With Dwyane Wade sidelined, the Heat have changed up their look. And it's not just the jerseys.
MIAMI -- What we have here is a misunderstanding. It’s not that the Miami Heat are "better" without Dwyane Wade, it’s that the Heat are "good" without him.
The Heat are on an impressive winning streak during a long homestand when the weather in South Florida has been fantastic. There’s only one thing you can do to sour their mood right now and that’s mention their record without Wade.
It’s 6-0, by the way, after they put together another strong effort in beating the Philadelphia 76ers 113-92 Saturday night. That’s victories over the San Antonio Spurs, Los Angeles Lakers and Sixers this week. All quality wins, all with Wade nursing an ankle injury.
It’s just that the Heat have developed a sensitivity to even the whiff of controversy within their high-profile team. Any mention of a crack or potential crack in the LeBron James-Chris Bosh-Wade triumvirate and it’s to the bunker. After plenty of drama over the past 18 months, that’s quite understandable.
That is why Wade, frustrated at some pundits for questioning what the mixed results with him and the flawless record without him mean, took to his Twitter account to thinly veil his displeasure in some jokes on the topic. It’s also why coach Erik Spoelstra cut off a discussion about it earlier Saturday by calling it the “theater of the absurd.”
It may indeed be absurd to suggest a team could improve by removing a future Hall of Famer. But it is not absurd to look at just why the Heat have played so well when Wade is not available.
The biggest difference is the style of lineups that the Heat use with Wade in a suit and the impact this has on James and Bosh. Instead of having two slashers who like to create their own shot but aren’t great shooters, the Heat now generally have multiple shooting specialists on the court next to James and Bosh.
It is never easy to defend James or Wade when they are on the attack, but it is challenging to have them attack at the same time. But shooters have to be guarded or you’ll often pay the price.
That is what has happened this week, as three strong opponents haven’t been able to deal with the combination of James and Bosh’s two-man game and the Heat's terrific outside shooting.
“They are a different team without Dwyane,” Sixers coach Doug Collins said. “They space the floor a little bit more and they use the 3-ball a little bit more.”
Wade’s latest injury has coincided with the return of Mike Miller from his own injury, which has allowed Spoelstra to play Miller, Shane Battier and James Jones all at once. With Wade, it is unlikely Spoelstra would be able to play at least two of them together nearly as much. Maybe not at all. Add in Mario Chalmers, who is having the best 3-point shooting season of his career, and the Heat's shooters have become weapons.
Over the past three games, the Heat have nailed 32 3-pointers on 60 attempts, making 7 of 16 on the Sixers. That’s a hot streak and a pace that can’t last. But it is also the result of playing with so much shooting on the court with players who require attention like James and Bosh.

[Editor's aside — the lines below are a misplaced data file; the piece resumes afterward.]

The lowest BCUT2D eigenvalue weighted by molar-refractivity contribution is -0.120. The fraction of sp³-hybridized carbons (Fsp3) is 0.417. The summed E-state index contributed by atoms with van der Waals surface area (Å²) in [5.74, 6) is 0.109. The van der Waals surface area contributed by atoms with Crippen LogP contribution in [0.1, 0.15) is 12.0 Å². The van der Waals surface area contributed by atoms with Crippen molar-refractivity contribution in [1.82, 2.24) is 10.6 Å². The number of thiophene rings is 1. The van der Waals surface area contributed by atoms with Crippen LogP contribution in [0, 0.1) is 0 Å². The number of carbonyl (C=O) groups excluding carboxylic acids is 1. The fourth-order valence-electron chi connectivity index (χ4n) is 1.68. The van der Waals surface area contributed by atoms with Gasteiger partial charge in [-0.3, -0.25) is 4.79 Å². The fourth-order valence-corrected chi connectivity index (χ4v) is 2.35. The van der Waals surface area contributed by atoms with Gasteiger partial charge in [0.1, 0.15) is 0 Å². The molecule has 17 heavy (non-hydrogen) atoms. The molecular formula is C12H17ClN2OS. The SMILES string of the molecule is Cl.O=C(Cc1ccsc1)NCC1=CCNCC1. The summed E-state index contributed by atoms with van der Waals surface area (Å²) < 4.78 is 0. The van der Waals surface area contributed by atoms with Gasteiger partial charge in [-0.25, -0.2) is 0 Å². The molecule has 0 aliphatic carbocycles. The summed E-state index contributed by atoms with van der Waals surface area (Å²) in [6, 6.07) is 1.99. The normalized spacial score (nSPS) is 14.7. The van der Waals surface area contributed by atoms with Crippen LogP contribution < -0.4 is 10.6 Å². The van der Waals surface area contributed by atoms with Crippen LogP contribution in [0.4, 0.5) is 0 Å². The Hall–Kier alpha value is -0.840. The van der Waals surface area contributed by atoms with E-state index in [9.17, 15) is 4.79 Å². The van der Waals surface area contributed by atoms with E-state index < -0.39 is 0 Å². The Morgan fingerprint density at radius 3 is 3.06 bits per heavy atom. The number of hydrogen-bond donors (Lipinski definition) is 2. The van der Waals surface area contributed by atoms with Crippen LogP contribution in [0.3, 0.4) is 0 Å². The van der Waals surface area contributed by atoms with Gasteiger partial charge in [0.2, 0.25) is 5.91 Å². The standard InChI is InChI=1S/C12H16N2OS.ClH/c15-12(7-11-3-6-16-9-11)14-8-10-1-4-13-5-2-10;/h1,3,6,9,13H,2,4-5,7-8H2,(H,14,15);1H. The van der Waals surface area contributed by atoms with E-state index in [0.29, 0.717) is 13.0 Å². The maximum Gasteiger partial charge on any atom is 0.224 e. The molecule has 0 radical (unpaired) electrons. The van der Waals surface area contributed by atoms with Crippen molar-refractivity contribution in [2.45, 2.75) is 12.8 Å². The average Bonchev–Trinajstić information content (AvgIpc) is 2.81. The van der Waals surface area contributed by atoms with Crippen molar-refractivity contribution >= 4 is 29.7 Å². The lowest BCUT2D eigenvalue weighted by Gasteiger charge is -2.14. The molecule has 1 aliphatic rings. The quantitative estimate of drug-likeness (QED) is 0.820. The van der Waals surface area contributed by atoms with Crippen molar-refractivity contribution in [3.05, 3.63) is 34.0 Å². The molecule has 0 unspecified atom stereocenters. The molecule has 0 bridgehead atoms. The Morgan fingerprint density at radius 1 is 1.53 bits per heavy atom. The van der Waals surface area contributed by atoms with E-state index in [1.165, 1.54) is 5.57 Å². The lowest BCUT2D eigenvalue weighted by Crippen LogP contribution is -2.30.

“When our shooters are spacing the floor, it opens up the driving lanes for LeBron ... and our pick-and-roll game opens up,” Spoelstra said. “We are still able to get to the rim and get some free throws and that helps our game when we stretch the floor.”
The Heat have limited their pick-and-rolls with James, Bosh and Wade playing together because it makes it too easy to double-team one of them. Or, as Bosh says, it “brings a lot of attention to the ball.” With just James and Bosh, the pick-and-rolls have become harder to defend because the extra defender often is leaving a strong shooter.
“Of course when you have guys knocking down shots like Mike is knocking them down now, Rio as well and Shane ... you do have a little bit of an advantage,” said Bosh after his second consecutive 30-point game. “I think that’s the gift that keeps on giving.”
Over the past three games, James and Bosh have combined to shoot 58 percent and average 55 points a game. Again, it could just be a hot streak. But it was against three of the better defensive teams in the league who had plenty of trouble handling the lineups on the floor and the plays the Heat were running.
“It’s always good to have an opportunity to go one-on-one in the low post because you have those shooters out there,” said James, who had 28 points Saturday. “I’m happy we have them and stretch the defense and use my strength.”
The Heat were the league’s best offensive team before Wade went out with his latest injury and he was a big part of it. He was a part of their focus on playing up-tempo offense and was committed to taking higher-percentage shots. Wade was also the team’s best player in last season’s NBA Finals, where the Heat were two wins shy of winning a title.
What has happened while Wade has been dealing with an array of injuries is not a referendum. No one with any influence or perspective believes that. But it doesn’t mean these victories, the last three being rather important, can’t teach the team some lessons about itself.
That’s not controversy, that’s responsibility.